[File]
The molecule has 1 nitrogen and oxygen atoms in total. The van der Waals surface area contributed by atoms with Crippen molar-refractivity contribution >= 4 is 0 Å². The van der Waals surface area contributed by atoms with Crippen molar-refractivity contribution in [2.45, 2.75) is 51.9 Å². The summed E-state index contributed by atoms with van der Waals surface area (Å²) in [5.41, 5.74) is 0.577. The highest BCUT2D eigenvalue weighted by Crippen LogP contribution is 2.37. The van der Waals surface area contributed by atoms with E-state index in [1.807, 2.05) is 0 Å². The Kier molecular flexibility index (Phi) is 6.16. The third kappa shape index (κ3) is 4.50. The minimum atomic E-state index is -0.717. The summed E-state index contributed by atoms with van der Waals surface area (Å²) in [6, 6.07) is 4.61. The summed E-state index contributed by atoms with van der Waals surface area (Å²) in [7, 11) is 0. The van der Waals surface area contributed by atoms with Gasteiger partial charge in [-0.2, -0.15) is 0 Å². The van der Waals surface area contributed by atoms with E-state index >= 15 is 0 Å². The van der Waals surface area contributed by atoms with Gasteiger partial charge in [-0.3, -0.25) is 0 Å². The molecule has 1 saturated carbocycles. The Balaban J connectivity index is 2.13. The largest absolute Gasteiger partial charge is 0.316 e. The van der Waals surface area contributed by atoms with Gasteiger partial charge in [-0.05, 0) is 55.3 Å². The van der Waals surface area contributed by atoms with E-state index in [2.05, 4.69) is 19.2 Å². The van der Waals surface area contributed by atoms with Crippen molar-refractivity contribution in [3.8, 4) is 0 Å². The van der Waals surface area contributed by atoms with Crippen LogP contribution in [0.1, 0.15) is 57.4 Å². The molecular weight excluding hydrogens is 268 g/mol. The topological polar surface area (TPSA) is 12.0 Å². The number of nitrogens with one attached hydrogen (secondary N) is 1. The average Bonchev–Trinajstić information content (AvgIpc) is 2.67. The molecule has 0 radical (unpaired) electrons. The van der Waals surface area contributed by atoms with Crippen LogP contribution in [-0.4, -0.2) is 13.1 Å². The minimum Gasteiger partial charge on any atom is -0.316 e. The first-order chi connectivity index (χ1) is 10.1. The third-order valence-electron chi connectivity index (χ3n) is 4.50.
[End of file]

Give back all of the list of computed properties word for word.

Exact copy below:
The molecule has 1 nitrogen and oxygen atoms in total. The van der Waals surface area contributed by atoms with Crippen molar-refractivity contribution >= 4 is 0 Å². The van der Waals surface area contributed by atoms with Crippen molar-refractivity contribution in [2.45, 2.75) is 51.9 Å². The summed E-state index contributed by atoms with van der Waals surface area (Å²) in [5.41, 5.74) is 0.577. The highest BCUT2D eigenvalue weighted by Crippen LogP contribution is 2.37. The van der Waals surface area contributed by atoms with E-state index in [1.807, 2.05) is 0 Å². The Kier molecular flexibility index (Phi) is 6.16. The third kappa shape index (κ3) is 4.50. The minimum atomic E-state index is -0.717. The summed E-state index contributed by atoms with van der Waals surface area (Å²) in [6, 6.07) is 4.61. The summed E-state index contributed by atoms with van der Waals surface area (Å²) in [7, 11) is 0. The van der Waals surface area contributed by atoms with Gasteiger partial charge in [-0.2, -0.15) is 0 Å². The van der Waals surface area contributed by atoms with E-state index >= 15 is 0 Å². The van der Waals surface area contributed by atoms with Gasteiger partial charge in [-0.3, -0.25) is 0 Å². The molecule has 1 saturated carbocycles. The Balaban J connectivity index is 2.13. The largest absolute Gasteiger partial charge is 0.316 e. The van der Waals surface area contributed by atoms with Gasteiger partial charge in [-0.05, 0) is 55.3 Å². The van der Waals surface area contributed by atoms with E-state index in [2.05, 4.69) is 19.2 Å². The van der Waals surface area contributed by atoms with Crippen molar-refractivity contribution in [3.8, 4) is 0 Å². The van der Waals surface area contributed by atoms with Crippen LogP contribution in [0.1, 0.15) is 57.4 Å². The molecular weight excluding hydrogens is 268 g/mol. The topological polar surface area (TPSA) is 12.0 Å². The number of nitrogens with one attached hydrogen (secondary N) is 1. The average Bonchev–Trinajstić information content (AvgIpc) is 2.67. The molecule has 0 radical (unpaired) electrons. The van der Waals surface area contributed by atoms with Crippen LogP contribution in [-0.4, -0.2) is 13.1 Å². The minimum Gasteiger partial charge on any atom is -0.316 e. The first-order chi connectivity index (χ1) is 10.1. The third-order valence-electron chi connectivity index (χ3n) is 4.50.